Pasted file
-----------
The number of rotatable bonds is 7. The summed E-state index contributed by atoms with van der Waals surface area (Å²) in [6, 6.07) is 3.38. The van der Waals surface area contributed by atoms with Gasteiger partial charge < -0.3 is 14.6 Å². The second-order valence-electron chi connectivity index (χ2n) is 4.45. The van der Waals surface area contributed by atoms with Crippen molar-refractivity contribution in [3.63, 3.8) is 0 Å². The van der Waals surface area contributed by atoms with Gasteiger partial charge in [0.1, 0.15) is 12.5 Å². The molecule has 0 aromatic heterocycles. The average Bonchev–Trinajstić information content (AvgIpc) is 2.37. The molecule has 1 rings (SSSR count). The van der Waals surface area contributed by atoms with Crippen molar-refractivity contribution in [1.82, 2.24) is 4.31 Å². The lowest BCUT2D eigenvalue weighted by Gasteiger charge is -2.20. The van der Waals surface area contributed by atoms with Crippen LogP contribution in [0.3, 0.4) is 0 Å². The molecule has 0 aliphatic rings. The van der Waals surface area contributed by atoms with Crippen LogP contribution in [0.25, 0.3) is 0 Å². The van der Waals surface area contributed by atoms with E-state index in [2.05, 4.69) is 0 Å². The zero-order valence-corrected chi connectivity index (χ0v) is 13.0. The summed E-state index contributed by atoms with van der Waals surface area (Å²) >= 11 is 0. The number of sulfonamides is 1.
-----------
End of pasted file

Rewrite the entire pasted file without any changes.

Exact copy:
The number of rotatable bonds is 7. The summed E-state index contributed by atoms with van der Waals surface area (Å²) in [6, 6.07) is 3.38. The van der Waals surface area contributed by atoms with Gasteiger partial charge < -0.3 is 14.6 Å². The second-order valence-electron chi connectivity index (χ2n) is 4.45. The van der Waals surface area contributed by atoms with Crippen molar-refractivity contribution in [3.63, 3.8) is 0 Å². The van der Waals surface area contributed by atoms with Gasteiger partial charge in [0.1, 0.15) is 12.5 Å². The molecule has 0 aromatic heterocycles. The average Bonchev–Trinajstić information content (AvgIpc) is 2.37. The molecule has 1 rings (SSSR count). The van der Waals surface area contributed by atoms with Crippen molar-refractivity contribution in [1.82, 2.24) is 4.31 Å². The lowest BCUT2D eigenvalue weighted by Gasteiger charge is -2.20. The van der Waals surface area contributed by atoms with Crippen LogP contribution in [0.3, 0.4) is 0 Å². The molecule has 0 aliphatic rings. The van der Waals surface area contributed by atoms with Crippen LogP contribution in [0.25, 0.3) is 0 Å². The van der Waals surface area contributed by atoms with E-state index in [2.05, 4.69) is 0 Å². The zero-order valence-corrected chi connectivity index (χ0v) is 13.0. The summed E-state index contributed by atoms with van der Waals surface area (Å²) >= 11 is 0. The number of sulfonamides is 1.